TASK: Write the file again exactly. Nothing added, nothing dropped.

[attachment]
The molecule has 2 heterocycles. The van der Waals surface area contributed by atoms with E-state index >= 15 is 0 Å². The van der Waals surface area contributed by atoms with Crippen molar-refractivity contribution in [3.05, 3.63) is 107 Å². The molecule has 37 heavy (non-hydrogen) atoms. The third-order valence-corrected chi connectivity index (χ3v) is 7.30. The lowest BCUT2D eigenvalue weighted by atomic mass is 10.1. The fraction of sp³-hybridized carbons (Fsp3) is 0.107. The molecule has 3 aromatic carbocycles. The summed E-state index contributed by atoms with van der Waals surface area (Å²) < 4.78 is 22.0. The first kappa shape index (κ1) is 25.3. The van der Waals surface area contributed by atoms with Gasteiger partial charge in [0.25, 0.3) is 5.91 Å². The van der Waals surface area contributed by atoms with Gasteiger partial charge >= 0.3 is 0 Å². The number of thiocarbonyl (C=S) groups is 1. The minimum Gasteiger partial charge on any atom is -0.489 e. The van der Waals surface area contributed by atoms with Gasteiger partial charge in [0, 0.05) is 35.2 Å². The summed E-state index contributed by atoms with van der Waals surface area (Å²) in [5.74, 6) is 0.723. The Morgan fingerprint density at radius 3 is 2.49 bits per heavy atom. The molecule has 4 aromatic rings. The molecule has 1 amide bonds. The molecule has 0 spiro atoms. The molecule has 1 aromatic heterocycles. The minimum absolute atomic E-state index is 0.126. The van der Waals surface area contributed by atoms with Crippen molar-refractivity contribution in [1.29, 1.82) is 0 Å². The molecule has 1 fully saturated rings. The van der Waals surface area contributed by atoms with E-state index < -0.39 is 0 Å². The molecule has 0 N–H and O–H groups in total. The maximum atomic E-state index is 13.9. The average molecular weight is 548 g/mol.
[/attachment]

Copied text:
The molecule has 2 heterocycles. The van der Waals surface area contributed by atoms with E-state index >= 15 is 0 Å². The van der Waals surface area contributed by atoms with Crippen molar-refractivity contribution in [3.05, 3.63) is 107 Å². The molecule has 37 heavy (non-hydrogen) atoms. The third-order valence-corrected chi connectivity index (χ3v) is 7.30. The lowest BCUT2D eigenvalue weighted by atomic mass is 10.1. The fraction of sp³-hybridized carbons (Fsp3) is 0.107. The molecule has 3 aromatic carbocycles. The summed E-state index contributed by atoms with van der Waals surface area (Å²) < 4.78 is 22.0. The first kappa shape index (κ1) is 25.3. The van der Waals surface area contributed by atoms with Gasteiger partial charge in [0.25, 0.3) is 5.91 Å². The van der Waals surface area contributed by atoms with Gasteiger partial charge >= 0.3 is 0 Å². The number of thiocarbonyl (C=S) groups is 1. The minimum Gasteiger partial charge on any atom is -0.489 e. The van der Waals surface area contributed by atoms with Gasteiger partial charge in [0, 0.05) is 35.2 Å². The summed E-state index contributed by atoms with van der Waals surface area (Å²) in [5.74, 6) is 0.723. The Morgan fingerprint density at radius 3 is 2.49 bits per heavy atom. The molecule has 4 aromatic rings. The molecule has 1 amide bonds. The molecule has 0 spiro atoms. The molecule has 1 aromatic heterocycles. The minimum absolute atomic E-state index is 0.126. The van der Waals surface area contributed by atoms with Crippen molar-refractivity contribution in [1.29, 1.82) is 0 Å². The molecule has 1 fully saturated rings. The van der Waals surface area contributed by atoms with E-state index < -0.39 is 0 Å². The molecule has 0 N–H and O–H groups in total. The maximum atomic E-state index is 13.9. The average molecular weight is 548 g/mol.